Yet if this has been achieved by needlessly bathing in a public wallet, hypocrisy exists, and this could lead to an identity crisis all of the club’s own making.



Henry Winter in the Times did not hold back, highlighting what he saw as the hypocrisy at play in Liverpool’s words and deeds.

“The final words on the 100th and closing page of the match programme for Liverpool’s last game before lockdown, Atletico Madrid’s visit in the Champions League on March 11, read simply: 'We are Liverpool. This means more.' If you proclaim values superior to other clubs, and boast self-entitled credos such as this, you have to live by them. If you then claim state help after posting £42 million profits and spending £43.8 million on agents’ fees in a year, you deserve to be excoriated,” began Winter (£).

The Times’ chief football writer goes on to lament a “crass” grab that has undermined earlier good work:

This is the club of Sir Kenny Dalglish, that very human emblem of thinking first of others during a crisis. Henry and Werner give the impression of just thinking of the bottom line. This is not to pit Liverpool individuals against each other, simply to remind Henry and Werner of the special people who congregate in and around Anfield, and not to embarrass them with crass grabs for public cash. Furloughing? This means money for Henry and Werner. They need to think again.

Winter does recognise the good work the club has done, is doing and will continue to do, though, praising the community work players and staff from the club have done in the wake of the coronavirus pandemic.



Wayne Rooney has had his say on the call for players – at times from the government – to take a pay cut or wage deferral, with England’s all-time leading scorer calling the tactics in play as disgrace, in his weekend column in the Times.

How the past few days have played out is a disgrace.

"I get that players are well paid and could give up money. But this should be getting done on a case-by-case basis.

"Clubs should be sitting down with each player and explaining what savings it needs to survive. Players would accept that.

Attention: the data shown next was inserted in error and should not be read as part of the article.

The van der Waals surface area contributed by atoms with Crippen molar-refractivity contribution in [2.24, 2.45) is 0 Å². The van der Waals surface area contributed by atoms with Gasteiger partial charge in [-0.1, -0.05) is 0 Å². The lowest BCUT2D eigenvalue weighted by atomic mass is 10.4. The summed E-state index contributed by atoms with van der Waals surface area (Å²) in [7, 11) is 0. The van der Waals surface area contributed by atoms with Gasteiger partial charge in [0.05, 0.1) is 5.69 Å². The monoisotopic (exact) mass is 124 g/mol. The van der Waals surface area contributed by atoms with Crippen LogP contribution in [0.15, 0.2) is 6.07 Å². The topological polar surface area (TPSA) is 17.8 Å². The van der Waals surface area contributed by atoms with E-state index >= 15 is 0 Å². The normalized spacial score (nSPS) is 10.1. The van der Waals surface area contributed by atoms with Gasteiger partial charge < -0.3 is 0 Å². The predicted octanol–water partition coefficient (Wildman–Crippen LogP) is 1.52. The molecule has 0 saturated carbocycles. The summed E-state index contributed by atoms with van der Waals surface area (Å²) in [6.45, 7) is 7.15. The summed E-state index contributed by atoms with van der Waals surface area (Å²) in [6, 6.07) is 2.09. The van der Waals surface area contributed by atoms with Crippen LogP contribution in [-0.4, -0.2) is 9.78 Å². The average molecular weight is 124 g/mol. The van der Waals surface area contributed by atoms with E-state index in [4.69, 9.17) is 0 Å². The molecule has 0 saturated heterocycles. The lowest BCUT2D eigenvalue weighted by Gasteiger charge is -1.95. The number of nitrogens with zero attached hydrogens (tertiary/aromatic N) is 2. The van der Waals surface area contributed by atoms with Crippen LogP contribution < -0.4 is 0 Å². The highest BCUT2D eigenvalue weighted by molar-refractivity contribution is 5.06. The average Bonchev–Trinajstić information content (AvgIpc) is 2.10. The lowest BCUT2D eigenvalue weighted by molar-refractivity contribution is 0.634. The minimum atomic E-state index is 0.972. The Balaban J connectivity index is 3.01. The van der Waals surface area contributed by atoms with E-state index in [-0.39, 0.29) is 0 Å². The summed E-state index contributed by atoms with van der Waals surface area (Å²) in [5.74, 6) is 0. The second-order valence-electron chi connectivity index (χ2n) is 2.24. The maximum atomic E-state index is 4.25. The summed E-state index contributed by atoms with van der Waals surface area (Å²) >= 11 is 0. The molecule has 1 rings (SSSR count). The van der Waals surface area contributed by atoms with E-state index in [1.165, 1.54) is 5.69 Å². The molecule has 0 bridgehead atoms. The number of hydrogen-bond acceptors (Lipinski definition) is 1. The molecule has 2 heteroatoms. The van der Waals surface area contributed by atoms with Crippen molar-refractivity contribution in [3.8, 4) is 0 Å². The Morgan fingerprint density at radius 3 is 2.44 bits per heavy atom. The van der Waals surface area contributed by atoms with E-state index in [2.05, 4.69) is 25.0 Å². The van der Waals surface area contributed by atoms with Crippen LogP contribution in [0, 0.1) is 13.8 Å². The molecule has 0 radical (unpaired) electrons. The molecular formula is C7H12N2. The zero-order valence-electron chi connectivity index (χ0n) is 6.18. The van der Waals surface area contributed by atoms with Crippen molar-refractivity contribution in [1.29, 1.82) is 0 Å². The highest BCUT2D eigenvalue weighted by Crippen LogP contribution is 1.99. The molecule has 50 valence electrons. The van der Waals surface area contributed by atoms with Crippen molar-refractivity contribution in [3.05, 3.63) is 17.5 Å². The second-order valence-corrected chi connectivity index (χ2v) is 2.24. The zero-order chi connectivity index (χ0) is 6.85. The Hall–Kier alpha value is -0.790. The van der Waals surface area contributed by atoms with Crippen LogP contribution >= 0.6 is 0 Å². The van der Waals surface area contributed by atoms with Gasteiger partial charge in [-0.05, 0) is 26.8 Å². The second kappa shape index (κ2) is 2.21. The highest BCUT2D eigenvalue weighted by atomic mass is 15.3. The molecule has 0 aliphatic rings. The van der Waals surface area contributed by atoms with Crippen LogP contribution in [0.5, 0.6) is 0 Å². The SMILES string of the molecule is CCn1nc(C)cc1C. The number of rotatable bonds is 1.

"One player might say, 'I can afford a 30%'; another might say, 'I can only afford 5%'.

Rooney added that he did not envisage any issues within clubs if some players had to contribute more.

Personally, I'd have no problem with some of us paying more. I don't think that would cause any dressing room problems.

"Whatever way you look at it, we're easy targets. What gets lost is that half our wages get taken by the taxman. Money that goes to the government, money that is helping the NHS."


Some clubs have furloughed their staff and the most high profile, Liverpool, came in for acerbic criticism before withdrawing its intention to participate in the scheme. However, that u-turn acerbates the wider questions that remain, with a former Premier League chairman claiming that furloughing non-playing staff represents an attempt to leverage players into wage cuts or deferrals – while Wayne Rooney called players “easy targets.”

However, the focus on the Premier League and its players does seem skewed. The social contract that insists that those perceived to have excessive disposable income and wealth - in this instance clubs or players - should bear added responsibility in these unprecedented times is not an unfair expectation but is applicable to us all and across industry. Liverpool appear to have heeded that expectation. Yet the emphasis appears to be almost solely on football. What of multi-national corporations, whose wealth vastly exceeds those of an individual whose career is well remunerated but relatively short?

Whether furloughing is, as described by Winter, a crass grab for cash or a reasonable measure in extenuating circumstances is open to debate. The news had not been received as Liverpool have presented it, though, which was telling in itself and perhaps this best represents the disconnect between fan and club in modern football. Liverpool, the club who had just been to two Champions League finals and recently posted a pre-tax profit of £42 million, appeared well-insulated against the short-term financial hit but then football clubs are no longer clubs but limited companies, entities to make profit. The fact Liverpool u-turned does, however, speak volumes for the importance of fans having an audible voice.

This virus has shown itself to not discriminate and all the clubs - Tottenham, Newcastle, Norwich and Bournemouth - that remain committed to the scheme will likely argue that employing it for non-playing staff is fair use; that it will protect the most vulnerable within their organisation from financial hardship. The counter, and to this observer's eye, reasonable repost to that is clubs are - or at the very least appear to be - in a position to offer those protections without resorting to a government scheme aimed at companies in immediate danger from a growing pandemic. Clubs remain community institutions even if they have limited attached to their name at Companies House. Institutions come with responsibilities that supersede shareholder necessity for financial prudence - this is an all-engulfing crisis.

If it plays out that multi-million-pound institutions are employing the scheme out of want rather than need then the PR fallout could be long lasting and could - and absolutely should - cost them infinitely more than they are now currently saving.